Friday, November 30, 2007


On Saturday I'll be checking out BEOWULF in IMAX 3-D....looking forward.

On Sunday I'll be checking out ENCHANTED at the new Arclight Sherman Oaks location; let's see if they come close to replicating the amazing Arclight Hollywood in the valley...

I have the Christian Bale mind-freak movie THE MACHINIST from Netflix so I'll check that out at some point. I've seen it, but my girlfriend was interested in seeing it. It's a good, dark, strange movie that's similar to MEMENTO.

If time permits, I'd also like to get to the theater to see THE DIVING BELL & THE BUTTERFLY, but might have to wait for next weekend on that.

MARGOT AT THE WEDDING and THE SAVAGES are also options, but again, those will probably be on tap for next weekend. JUNO also opens next Wednesday, so suffice to say, there's a ton out that demands to be seen.

Thursday, November 29, 2007


"Spencer," as he is known to some, is a good friend of mine, and one of the craziest collectors of dvds and move memoribilia that I've ever known. We both frequent the amazing movie info website and just recently, joblo has started a new gimmick--send in pictures and descriptions of all your movie items and the most insane collections will be picked as the winner. Well, low and behold, "Spencer" won the most recent edition of the contest.

Here's the link to the article:

Here are some pictures of what his apartment looks like (I used to live there so I can attest to the over-the-top nature of the place).


THE ASSASSINATION OF JESSE JAMES BY THE COWARD ROBERT FORD has gotten a dvd street date: February 5, 2008. Only a few months away! Very exciting news. This is the best film of 2007, and that's saying something considering all of the other great films that have been released this year. However, it appears as if this will be a bare bones release, no commentary or documentaries included. That sucks, and I hate that Warner Brothers will now force me to double-dip and buy this one and then the inevitable collector's edition down the road. But this film is worth owning in every single form of release. And love the cover art.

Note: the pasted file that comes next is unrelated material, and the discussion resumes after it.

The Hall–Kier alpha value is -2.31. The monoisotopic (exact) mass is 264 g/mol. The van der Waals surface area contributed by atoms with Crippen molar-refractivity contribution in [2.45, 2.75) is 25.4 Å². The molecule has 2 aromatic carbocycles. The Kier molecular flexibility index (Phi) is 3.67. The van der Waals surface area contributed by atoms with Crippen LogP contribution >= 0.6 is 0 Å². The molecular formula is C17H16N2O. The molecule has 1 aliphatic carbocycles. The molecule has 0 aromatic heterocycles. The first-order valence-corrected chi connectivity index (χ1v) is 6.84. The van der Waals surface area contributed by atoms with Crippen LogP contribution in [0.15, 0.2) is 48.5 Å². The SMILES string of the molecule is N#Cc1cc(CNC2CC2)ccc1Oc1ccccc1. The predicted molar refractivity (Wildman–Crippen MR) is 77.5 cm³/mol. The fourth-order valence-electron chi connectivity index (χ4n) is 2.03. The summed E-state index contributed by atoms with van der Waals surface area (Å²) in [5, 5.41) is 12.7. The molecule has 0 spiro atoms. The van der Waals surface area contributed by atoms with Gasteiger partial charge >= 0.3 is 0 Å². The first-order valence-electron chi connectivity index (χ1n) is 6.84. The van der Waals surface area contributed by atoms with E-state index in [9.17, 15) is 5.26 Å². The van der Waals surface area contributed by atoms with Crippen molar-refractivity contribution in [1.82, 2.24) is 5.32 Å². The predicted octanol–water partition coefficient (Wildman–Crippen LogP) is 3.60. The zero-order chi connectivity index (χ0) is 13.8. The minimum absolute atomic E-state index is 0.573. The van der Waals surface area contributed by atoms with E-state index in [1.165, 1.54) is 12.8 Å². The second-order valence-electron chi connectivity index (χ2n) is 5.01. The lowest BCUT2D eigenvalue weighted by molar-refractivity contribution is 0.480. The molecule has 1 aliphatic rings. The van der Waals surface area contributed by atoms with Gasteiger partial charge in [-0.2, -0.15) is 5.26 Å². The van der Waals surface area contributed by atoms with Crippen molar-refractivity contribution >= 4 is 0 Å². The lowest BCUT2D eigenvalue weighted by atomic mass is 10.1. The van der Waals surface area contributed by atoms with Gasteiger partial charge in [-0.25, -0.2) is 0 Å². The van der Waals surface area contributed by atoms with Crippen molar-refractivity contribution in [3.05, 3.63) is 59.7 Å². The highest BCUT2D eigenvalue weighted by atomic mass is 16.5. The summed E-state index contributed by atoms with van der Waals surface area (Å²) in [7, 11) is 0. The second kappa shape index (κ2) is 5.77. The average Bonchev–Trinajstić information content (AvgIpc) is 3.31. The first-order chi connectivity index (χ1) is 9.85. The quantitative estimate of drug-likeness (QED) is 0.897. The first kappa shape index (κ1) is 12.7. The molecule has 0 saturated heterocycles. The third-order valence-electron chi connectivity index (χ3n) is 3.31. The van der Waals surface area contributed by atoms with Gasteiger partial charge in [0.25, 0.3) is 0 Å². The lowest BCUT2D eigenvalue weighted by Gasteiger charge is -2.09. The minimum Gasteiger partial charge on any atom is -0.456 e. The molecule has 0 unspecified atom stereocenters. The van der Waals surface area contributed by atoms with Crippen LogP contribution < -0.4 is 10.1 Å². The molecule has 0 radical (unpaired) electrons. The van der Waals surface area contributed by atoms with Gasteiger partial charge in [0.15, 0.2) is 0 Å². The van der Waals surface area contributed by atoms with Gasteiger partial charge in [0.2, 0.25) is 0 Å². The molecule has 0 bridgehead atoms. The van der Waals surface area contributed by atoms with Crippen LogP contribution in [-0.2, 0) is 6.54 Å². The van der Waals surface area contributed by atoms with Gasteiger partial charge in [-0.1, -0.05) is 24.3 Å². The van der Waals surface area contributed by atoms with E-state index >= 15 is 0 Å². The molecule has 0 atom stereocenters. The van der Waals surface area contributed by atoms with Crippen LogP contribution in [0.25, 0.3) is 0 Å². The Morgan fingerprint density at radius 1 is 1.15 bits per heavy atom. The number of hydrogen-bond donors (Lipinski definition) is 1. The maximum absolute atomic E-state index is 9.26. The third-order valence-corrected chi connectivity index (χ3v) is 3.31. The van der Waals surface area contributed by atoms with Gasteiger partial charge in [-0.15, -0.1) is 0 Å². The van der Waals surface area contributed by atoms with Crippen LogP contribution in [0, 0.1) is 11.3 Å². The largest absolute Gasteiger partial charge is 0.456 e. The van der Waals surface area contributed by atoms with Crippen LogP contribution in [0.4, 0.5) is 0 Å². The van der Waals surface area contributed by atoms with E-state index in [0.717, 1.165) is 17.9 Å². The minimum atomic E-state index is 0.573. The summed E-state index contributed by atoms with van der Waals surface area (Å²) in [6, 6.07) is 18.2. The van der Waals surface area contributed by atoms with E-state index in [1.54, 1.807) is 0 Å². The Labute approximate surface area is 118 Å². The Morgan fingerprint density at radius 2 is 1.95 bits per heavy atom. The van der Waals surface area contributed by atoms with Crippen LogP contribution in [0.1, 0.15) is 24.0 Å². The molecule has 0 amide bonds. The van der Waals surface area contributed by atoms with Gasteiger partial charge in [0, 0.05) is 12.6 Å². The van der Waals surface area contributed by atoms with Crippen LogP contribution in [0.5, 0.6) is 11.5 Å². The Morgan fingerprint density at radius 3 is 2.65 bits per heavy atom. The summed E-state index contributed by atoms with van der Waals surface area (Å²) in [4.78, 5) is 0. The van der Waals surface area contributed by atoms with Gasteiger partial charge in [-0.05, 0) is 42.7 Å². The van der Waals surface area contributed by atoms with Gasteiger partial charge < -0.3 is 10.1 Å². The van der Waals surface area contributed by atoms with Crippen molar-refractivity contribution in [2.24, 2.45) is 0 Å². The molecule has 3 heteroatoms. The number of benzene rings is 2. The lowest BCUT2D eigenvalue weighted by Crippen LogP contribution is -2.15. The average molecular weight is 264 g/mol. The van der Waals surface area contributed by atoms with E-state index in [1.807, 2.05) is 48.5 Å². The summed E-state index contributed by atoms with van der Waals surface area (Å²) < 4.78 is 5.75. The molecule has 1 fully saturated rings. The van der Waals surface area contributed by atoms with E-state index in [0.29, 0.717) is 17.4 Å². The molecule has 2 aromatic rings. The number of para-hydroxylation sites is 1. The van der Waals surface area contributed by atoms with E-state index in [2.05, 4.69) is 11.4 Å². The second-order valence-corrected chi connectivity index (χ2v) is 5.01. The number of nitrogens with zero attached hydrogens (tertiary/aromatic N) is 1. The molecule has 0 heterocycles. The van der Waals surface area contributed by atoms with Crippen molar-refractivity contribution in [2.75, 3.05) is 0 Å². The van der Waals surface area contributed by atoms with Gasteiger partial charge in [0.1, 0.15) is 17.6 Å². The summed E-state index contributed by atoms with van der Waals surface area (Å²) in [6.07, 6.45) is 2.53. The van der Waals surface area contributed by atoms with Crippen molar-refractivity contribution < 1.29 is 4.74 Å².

Also one of the best films of the year, Sidney Lumet's dark and engrossing crime thriller BEFORE THE DEVIL KNOWS YOU'RE DEAD will be available to own on March 4, 2008. Wish it was coming sooner. This riveting, Shakespearean morality tale is a pitch-black character study, with some amazingly intense performances from its great case: Philip Seymour Hoffman, Ethan Hawke, Albert Finney, Marisa Tomei, and Michael Shannon. Again, nice cover art.

Wednesday, November 28, 2007


It's still too early to have any conclusive idea of what this coming year's Oscar Nominations/Awards will bring, but I know I have my personal favrorites, and a good idea of what may be up for awards. Keeping in mind that there are a number of films I have yet to see that could potentially be up for awards (THERE WILL BE BLOOD, JUNO, SWEENEY TODD, THE DIVING BELL & THE BUTTERFLY, MARGOT AT THE WEDDING, THE GOLDEN COMPASS, ATONEMENT, THE KITE RUNNER, CHARLIE WILSON'S WAR, and THE GREAT DEBATERS), I have a general idea of what should be nominated. Below are my personal favorites (not saying they'll be up for anything come nomination hour) for the year thus far:





Andrew Doiminik (JESSE JAMES)
David Fincher (ZODIAC)
Joel & Ethan Coen (NO COUNTRY FOR OLD MEN)

runners up: Sidney Lumet (BEFORE THE DEVIL), Tony Gilroy (MICHAEL CLAYTON), Susanne Bier (THINGS WE LOST IN THE FIRE)


Emile Hirsch (INTO THE WILD)
Christian Bale (RESCUE DAWN)
Denzel Washington (AMERICAN GANGSTER)

runners up: Viggo Mortensen (EASTERN PROMISES), Samuel L. Jackson (BLACK SNAKE MOAN), Casey Affleck (JESSE JAMES and GONE BABY GONE), Brad Pitt (JESSE JAMES), Russell Crowe (AMERICAN GANGSTER and 3:10 TO YUMA) and Matt Damon (BOURNE ULTIMATUM)

*the number of exceptional leading male performances this year is utterly staggering.


Keri Russell (WAITRESS)
Cate Blanchett (I'M NOT THERE)
Katherine Heigel (KNOCKED UP)
Christina Ricci (BLACK SNAKE MOAN)




Joel & Ethan Coen (NO COUNTRY FOR OLD MEN)
James Vanderbilt (ZODIAC)
Ben Affleck & Aaron Stockard (GONE BABY GONE)


Eric Gautier (INTO THE WILD)
Harris Savides (ZODIAC)
Larry Fong (300)

Tuesday, November 27, 2007